ARMSTRONG, MICHAEL,CRAIG (2016) The role of phosphorylation of Ire1 in its activation loop in regulation of its RNase activity. Masters thesis, Durham University.
|PDF (Masters of Science by Research Thesis - M Armstrong) - Accepted Version|
Ire1 is a protein kinase endoribonuclease (RNase) and a resident protein of the endoplasmic reticulum (ER) of Saccharomyces cerevisiae and a homologue to the Ire1a ER protein found in humans. Ire1 activates splicing of the mRNA of the unfolded protein response (UPR) gene HAC1. This splicing is a response to the accumulation of unfolded or misfolded proteins in the ER lumen. Splicing of HAC1 mRNA results in the translation of the Hac1 protein Hac1i which contains a bZIP transcription factor which promotes the expression of UPR-associated genes which ultimately leads to the alleviation of ER stress. The activation of Ire1 was previously thought to be dependent on phosphorylation within the Ire1 activation loop (a-loop). Here it is shown that in “phospho-dead” mutants, some level of splicing and UPR-activity is retained and that the aspartic acid residue (D836) within the a-loop allows for this retention. Furthermore, it was confirmed that mutation of D836 to alanine completely eliminates HAC1 mRNA splicing. This work suggests that phosphorylation of the a-loop is critical but not essential to RNase activation and the UPR.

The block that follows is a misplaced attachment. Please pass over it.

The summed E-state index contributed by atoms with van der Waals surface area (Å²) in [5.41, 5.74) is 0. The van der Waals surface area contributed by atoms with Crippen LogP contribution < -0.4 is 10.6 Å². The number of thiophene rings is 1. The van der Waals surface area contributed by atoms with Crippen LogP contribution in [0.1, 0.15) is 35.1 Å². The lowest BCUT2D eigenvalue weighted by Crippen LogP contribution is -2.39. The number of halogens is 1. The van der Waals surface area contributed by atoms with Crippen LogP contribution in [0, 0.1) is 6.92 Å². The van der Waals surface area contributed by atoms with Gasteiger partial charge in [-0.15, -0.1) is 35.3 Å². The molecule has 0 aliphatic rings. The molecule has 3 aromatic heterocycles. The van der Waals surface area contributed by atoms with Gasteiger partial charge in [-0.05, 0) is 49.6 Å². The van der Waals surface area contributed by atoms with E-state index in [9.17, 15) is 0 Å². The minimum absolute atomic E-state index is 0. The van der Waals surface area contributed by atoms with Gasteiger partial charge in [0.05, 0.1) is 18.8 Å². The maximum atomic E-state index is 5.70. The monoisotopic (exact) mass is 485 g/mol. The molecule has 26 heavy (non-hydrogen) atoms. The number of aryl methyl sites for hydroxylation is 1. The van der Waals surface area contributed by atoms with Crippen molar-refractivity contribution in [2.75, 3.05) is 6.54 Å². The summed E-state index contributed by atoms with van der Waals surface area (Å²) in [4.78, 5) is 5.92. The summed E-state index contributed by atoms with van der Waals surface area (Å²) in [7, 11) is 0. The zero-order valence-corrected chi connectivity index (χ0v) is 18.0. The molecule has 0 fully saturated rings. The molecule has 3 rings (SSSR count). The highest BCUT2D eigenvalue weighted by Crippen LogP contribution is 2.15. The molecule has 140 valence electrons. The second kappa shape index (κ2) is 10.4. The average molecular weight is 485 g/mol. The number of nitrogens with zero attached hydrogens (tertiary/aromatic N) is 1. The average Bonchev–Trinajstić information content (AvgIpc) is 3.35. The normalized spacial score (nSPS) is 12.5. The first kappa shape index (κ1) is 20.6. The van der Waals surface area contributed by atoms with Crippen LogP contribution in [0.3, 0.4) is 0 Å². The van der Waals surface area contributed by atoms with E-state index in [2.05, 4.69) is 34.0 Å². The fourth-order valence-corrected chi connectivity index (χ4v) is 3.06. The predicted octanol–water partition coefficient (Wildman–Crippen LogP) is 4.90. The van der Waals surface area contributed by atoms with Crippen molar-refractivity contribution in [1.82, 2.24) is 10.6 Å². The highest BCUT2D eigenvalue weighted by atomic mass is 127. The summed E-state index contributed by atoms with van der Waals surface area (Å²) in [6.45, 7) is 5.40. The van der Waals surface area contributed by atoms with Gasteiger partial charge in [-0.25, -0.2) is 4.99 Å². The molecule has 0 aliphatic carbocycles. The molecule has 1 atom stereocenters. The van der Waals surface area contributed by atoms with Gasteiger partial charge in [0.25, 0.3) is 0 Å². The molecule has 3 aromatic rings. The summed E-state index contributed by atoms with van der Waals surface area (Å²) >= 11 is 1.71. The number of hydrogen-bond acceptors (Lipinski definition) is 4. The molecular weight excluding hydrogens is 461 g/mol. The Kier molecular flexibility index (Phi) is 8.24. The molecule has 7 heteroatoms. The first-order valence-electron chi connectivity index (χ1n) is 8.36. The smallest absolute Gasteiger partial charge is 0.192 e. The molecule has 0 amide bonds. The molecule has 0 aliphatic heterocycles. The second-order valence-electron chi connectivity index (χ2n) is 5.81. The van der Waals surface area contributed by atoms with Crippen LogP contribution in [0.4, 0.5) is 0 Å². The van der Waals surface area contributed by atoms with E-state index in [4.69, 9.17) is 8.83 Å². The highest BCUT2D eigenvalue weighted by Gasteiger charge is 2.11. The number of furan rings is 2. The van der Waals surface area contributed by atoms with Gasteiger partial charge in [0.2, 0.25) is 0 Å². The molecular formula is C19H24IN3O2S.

|Item Type:||Thesis (Masters)|
|Award:||Master of Science|
|Keywords:||Ire1, Endoplasmic Reticulum, Unfolded Protein Response, Protein Kinase, Phosphorylation, Stress Response, Activation loop|
|Faculty and Department:||Faculty of Science > Biological and Biomedical Sciences, School of|
|Copyright:||Copyright of this thesis is held by the author|
|Deposited On:||17 Mar 2017 12:15|